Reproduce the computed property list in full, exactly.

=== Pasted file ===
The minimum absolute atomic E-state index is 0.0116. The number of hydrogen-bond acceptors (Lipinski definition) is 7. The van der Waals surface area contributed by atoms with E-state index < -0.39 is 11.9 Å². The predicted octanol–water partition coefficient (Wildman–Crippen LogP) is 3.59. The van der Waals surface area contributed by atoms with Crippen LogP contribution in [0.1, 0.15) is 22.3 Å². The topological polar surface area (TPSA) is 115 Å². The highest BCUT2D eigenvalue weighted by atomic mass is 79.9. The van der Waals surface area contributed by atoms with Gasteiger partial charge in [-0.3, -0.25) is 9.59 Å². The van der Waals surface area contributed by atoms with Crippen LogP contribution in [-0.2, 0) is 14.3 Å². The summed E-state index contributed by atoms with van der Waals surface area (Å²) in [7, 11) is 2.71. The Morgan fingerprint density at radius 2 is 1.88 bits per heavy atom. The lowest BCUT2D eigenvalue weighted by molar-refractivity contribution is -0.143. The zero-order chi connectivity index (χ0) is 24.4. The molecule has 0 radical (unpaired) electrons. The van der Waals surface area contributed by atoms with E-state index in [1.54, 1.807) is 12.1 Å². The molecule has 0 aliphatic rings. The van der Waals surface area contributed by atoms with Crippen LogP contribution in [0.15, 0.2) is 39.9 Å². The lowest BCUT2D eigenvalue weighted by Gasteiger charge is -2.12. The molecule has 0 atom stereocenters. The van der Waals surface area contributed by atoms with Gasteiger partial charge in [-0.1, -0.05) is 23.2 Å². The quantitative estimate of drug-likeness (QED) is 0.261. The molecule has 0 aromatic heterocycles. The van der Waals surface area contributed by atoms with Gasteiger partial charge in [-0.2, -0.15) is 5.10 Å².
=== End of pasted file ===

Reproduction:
The minimum absolute atomic E-state index is 0.0116. The number of hydrogen-bond acceptors (Lipinski definition) is 7. The van der Waals surface area contributed by atoms with E-state index < -0.39 is 11.9 Å². The predicted octanol–water partition coefficient (Wildman–Crippen LogP) is 3.59. The van der Waals surface area contributed by atoms with Crippen LogP contribution in [0.1, 0.15) is 22.3 Å². The topological polar surface area (TPSA) is 115 Å². The highest BCUT2D eigenvalue weighted by atomic mass is 79.9. The van der Waals surface area contributed by atoms with Gasteiger partial charge in [-0.3, -0.25) is 9.59 Å². The van der Waals surface area contributed by atoms with Crippen LogP contribution in [-0.2, 0) is 14.3 Å². The summed E-state index contributed by atoms with van der Waals surface area (Å²) in [7, 11) is 2.71. The Morgan fingerprint density at radius 2 is 1.88 bits per heavy atom. The lowest BCUT2D eigenvalue weighted by molar-refractivity contribution is -0.143. The zero-order chi connectivity index (χ0) is 24.4. The molecule has 0 radical (unpaired) electrons. The van der Waals surface area contributed by atoms with E-state index in [1.54, 1.807) is 12.1 Å². The molecule has 0 aliphatic rings. The van der Waals surface area contributed by atoms with Crippen LogP contribution in [0.15, 0.2) is 39.9 Å². The lowest BCUT2D eigenvalue weighted by Gasteiger charge is -2.12. The molecule has 0 atom stereocenters. The van der Waals surface area contributed by atoms with Gasteiger partial charge in [-0.1, -0.05) is 23.2 Å². The quantitative estimate of drug-likeness (QED) is 0.261. The molecule has 0 aromatic heterocycles. The van der Waals surface area contributed by atoms with Gasteiger partial charge in [-0.2, -0.15) is 5.10 Å².